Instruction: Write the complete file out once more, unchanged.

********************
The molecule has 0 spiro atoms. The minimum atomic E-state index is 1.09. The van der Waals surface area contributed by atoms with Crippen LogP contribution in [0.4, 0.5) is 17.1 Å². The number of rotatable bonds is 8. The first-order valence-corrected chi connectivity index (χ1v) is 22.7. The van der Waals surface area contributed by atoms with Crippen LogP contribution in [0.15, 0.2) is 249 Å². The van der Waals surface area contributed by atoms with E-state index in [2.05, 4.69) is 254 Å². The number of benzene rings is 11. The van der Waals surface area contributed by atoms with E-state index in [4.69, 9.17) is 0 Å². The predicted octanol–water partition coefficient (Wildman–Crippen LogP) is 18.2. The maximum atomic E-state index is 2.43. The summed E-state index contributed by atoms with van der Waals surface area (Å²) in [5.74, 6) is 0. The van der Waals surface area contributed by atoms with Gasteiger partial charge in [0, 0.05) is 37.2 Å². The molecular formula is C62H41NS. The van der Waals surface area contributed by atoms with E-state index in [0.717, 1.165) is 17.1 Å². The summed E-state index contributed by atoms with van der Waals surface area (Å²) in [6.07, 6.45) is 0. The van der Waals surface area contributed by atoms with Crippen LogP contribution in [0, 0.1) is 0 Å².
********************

The molecule has 0 spiro atoms. The minimum atomic E-state index is 1.09. The van der Waals surface area contributed by atoms with Crippen LogP contribution in [0.4, 0.5) is 17.1 Å². The number of rotatable bonds is 8. The first-order valence-corrected chi connectivity index (χ1v) is 22.7. The van der Waals surface area contributed by atoms with Crippen LogP contribution in [0.15, 0.2) is 249 Å². The van der Waals surface area contributed by atoms with E-state index in [2.05, 4.69) is 254 Å². The number of benzene rings is 11. The van der Waals surface area contributed by atoms with E-state index in [4.69, 9.17) is 0 Å². The predicted octanol–water partition coefficient (Wildman–Crippen LogP) is 18.2. The maximum atomic E-state index is 2.43. The summed E-state index contributed by atoms with van der Waals surface area (Å²) in [5.74, 6) is 0. The van der Waals surface area contributed by atoms with Gasteiger partial charge in [0, 0.05) is 37.2 Å². The molecular formula is C62H41NS. The van der Waals surface area contributed by atoms with E-state index in [0.717, 1.165) is 17.1 Å². The summed E-state index contributed by atoms with van der Waals surface area (Å²) in [6.07, 6.45) is 0. The van der Waals surface area contributed by atoms with Crippen LogP contribution in [0, 0.1) is 0 Å².